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Following the recent passing of the phenomenally talented Israeli actress and multi-award winning director Ronit Elkabetz, we look back at some of her most memorable and important films she’s starred in, as well as some that she wrote and directed. Elkabetz’s memory will live on in her remarkable ability to connect emotionally with the audience in a variety of roles and storylines. Discover and enjoy these nine wonderful films she brought her light and magic to.
In one of Ronit Elkbaetz’s most recent film successes, this film deals with the very controversial topic of divorce in Jewish Orthodox society. A film she wrote with her brother Shlomi, Ronit plays an orthodox woman who is refused a ‘gett‘ (a binding legal divorce consent) for three long years by her husband. The film won the noted Ophir Film Award and was the entry for Best Foreign Language Film at the Academy Awards in 2014. It also earned a nomination for Best Foreign Language Film at the 2015 Golden Globes.
This film, directed by Eran Kolirin in 2007, is a culture-clash comedy about an Egyptian police band who are stuck in a restaurant overnight while attempting to reach an Arab cultural center in Israel. Ronit Elkbaetz plays a restaurant owner who hosts the police band. The film won eight Israeli Ophir Film Awards and was praised for its ability to poke fun comedically at the Israeli- Arab conflict. The film screened at the Cannes Film Festival before a successful release in Europe and the US.
A film which received critical acclaim stars Rachel and her sister, played by Ronit Elkabaetz and Gila Algamor, who make the journey to their father’s funeral. It was written by Hanna Azoulay Hasfari and directed by her partner Shmuel Hasfari. Sh’Chur won an Ophir Award and was hotly discussed after release due to its portrayal of the Moroccan community in Israel.
Hatuna Meuheret (late marriage) is about a 31-year-old bachelor Zaza, played by Lior Ashkenazi, looking for a suitor to marry. The catch is that his Georgian-Israeli family are insisting the woman he finds must be a virgin. He reluctantly agrees; however, unbeknownst to them, he is really in love with an older divorcee, (Judith) played by Ronit, who has a child. The film received positive reviews by critics and was Israel’s submission for Best Foreign Language Film at the 74th Academy Award and was a hit in Israel.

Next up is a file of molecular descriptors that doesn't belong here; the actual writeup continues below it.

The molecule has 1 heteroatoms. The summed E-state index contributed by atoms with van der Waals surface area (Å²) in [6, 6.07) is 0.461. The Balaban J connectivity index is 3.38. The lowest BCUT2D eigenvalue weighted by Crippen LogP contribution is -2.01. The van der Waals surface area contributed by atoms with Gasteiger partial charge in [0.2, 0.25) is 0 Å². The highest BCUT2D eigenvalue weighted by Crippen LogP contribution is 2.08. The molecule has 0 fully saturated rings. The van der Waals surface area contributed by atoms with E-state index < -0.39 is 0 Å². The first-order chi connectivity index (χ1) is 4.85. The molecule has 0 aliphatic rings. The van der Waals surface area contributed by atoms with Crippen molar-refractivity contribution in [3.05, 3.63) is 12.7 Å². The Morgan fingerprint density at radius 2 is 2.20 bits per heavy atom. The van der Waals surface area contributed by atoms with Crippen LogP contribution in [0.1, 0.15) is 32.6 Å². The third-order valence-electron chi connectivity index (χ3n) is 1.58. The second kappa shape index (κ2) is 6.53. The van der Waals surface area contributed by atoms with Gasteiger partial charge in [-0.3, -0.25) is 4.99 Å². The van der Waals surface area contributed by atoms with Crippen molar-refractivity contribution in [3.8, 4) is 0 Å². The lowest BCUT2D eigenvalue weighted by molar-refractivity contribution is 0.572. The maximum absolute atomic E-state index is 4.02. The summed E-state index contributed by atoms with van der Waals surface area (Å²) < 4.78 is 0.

Ronit’s very first film was directed by Daniel Wachsmann. Having thought she was auditioning for a commercial, Ronit won the role of Osha. The film tells the story of Shemya (played by Shuli Rand), a son and grandson of Rabbis, who want him to continue as the next leader of their ultra-orthodox community. Elkabatz plays Osha, a mystical and mysterious woman who appears on the scene.
Jaffa, or in Hebrew Kahlat Hayam (Bride of the Sea), is a French, German and Israeli production and takes place in the mixed Arab-Israeli city of Jaffa in Tel Aviv. Reuven Wolf and his wife Ossi, played by Ronit Elkabatz, have a garage fixing old cars. Ossi is a vain woman. Ossi and Reuven’s daughter Mali has fallen in love with a childhood friend, Toufik, an Arab-Israeli. A chaotic saga plays out with issues like abortion and prison.
A film drama about a lost teenager named Or, who works a few jobs to support her prostitute mother Ruthie (played by Ronit Elkabatz). Trying to pull her mother out of prostitution, Or finds Ruthie a cleaning job; however, Ruthie goes right back on the streets. The sad story continues with Or meeting a boy, Ido, but the relationship goes sour, and Or eventually turns to prostitution herself. Or won ten awards including five at the Cannes Film Festival.
Having already joined forces with her brother once in To Take a Wife, Ronit Elkabatz returned to directing with her brother Shlomi. Shiva tells the story of a Jewish traditional Shiva period of mourning after the death of a family member, in this case, a brother. With a large vibrant Moroccan family, the seven-day period brings with it conflict and tension between the family members.
A film well known for its famous director, Israeli writer Amos Gitai, this period film follows Jewish resistance as they face a series of challenges against the Romans. It is a cinematic realization of stage-based productions by Gitai. It is an adaptation of a text by Flavius Josephus, The War of the Jews, and The Dead Sea Scrolls.